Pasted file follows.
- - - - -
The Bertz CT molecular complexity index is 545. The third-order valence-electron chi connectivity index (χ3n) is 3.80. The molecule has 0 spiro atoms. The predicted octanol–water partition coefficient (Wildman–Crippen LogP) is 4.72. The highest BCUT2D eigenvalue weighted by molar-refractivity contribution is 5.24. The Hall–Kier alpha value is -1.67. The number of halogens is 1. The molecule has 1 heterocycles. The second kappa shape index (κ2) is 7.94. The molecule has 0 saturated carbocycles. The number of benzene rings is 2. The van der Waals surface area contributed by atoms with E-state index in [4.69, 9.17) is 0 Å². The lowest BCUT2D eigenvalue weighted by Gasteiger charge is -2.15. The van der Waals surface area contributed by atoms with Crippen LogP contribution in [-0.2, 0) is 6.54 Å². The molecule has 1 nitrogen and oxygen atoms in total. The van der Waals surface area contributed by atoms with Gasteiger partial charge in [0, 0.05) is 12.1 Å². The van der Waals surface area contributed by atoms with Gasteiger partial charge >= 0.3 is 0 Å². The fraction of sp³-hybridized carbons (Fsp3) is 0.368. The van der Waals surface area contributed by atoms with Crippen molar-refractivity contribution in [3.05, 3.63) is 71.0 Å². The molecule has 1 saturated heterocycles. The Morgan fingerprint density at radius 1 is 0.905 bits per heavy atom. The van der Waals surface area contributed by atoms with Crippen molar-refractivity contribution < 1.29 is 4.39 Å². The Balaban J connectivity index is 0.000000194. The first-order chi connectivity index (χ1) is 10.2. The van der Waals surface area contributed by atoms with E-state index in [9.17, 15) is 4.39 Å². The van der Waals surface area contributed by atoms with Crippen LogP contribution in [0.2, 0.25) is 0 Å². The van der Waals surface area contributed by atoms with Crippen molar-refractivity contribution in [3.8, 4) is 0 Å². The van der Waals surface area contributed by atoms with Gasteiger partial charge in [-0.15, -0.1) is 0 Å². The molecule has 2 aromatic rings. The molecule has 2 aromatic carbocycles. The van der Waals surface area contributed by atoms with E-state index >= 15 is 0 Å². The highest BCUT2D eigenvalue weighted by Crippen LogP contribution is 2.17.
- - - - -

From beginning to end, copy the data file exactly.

The Bertz CT molecular complexity index is 545. The third-order valence-electron chi connectivity index (χ3n) is 3.80. The molecule has 0 spiro atoms. The predicted octanol–water partition coefficient (Wildman–Crippen LogP) is 4.72. The highest BCUT2D eigenvalue weighted by molar-refractivity contribution is 5.24. The Hall–Kier alpha value is -1.67. The number of halogens is 1. The molecule has 1 heterocycles. The second kappa shape index (κ2) is 7.94. The molecule has 0 saturated carbocycles. The number of benzene rings is 2. The van der Waals surface area contributed by atoms with E-state index in [4.69, 9.17) is 0 Å². The lowest BCUT2D eigenvalue weighted by Gasteiger charge is -2.15. The van der Waals surface area contributed by atoms with Crippen LogP contribution in [-0.2, 0) is 6.54 Å². The molecule has 1 nitrogen and oxygen atoms in total. The van der Waals surface area contributed by atoms with Gasteiger partial charge in [0, 0.05) is 12.1 Å². The van der Waals surface area contributed by atoms with Gasteiger partial charge >= 0.3 is 0 Å². The fraction of sp³-hybridized carbons (Fsp3) is 0.368. The van der Waals surface area contributed by atoms with Crippen molar-refractivity contribution in [3.05, 3.63) is 71.0 Å². The molecule has 1 saturated heterocycles. The Morgan fingerprint density at radius 1 is 0.905 bits per heavy atom. The van der Waals surface area contributed by atoms with Crippen molar-refractivity contribution < 1.29 is 4.39 Å². The Balaban J connectivity index is 0.000000194. The first-order chi connectivity index (χ1) is 10.2. The van der Waals surface area contributed by atoms with E-state index in [9.17, 15) is 4.39 Å². The van der Waals surface area contributed by atoms with Crippen LogP contribution in [0.2, 0.25) is 0 Å². The van der Waals surface area contributed by atoms with Crippen molar-refractivity contribution in [3.8, 4) is 0 Å². The van der Waals surface area contributed by atoms with Gasteiger partial charge in [-0.15, -0.1) is 0 Å². The molecule has 2 aromatic rings. The molecule has 2 aromatic carbocycles. The van der Waals surface area contributed by atoms with E-state index >= 15 is 0 Å². The highest BCUT2D eigenvalue weighted by Crippen LogP contribution is 2.17.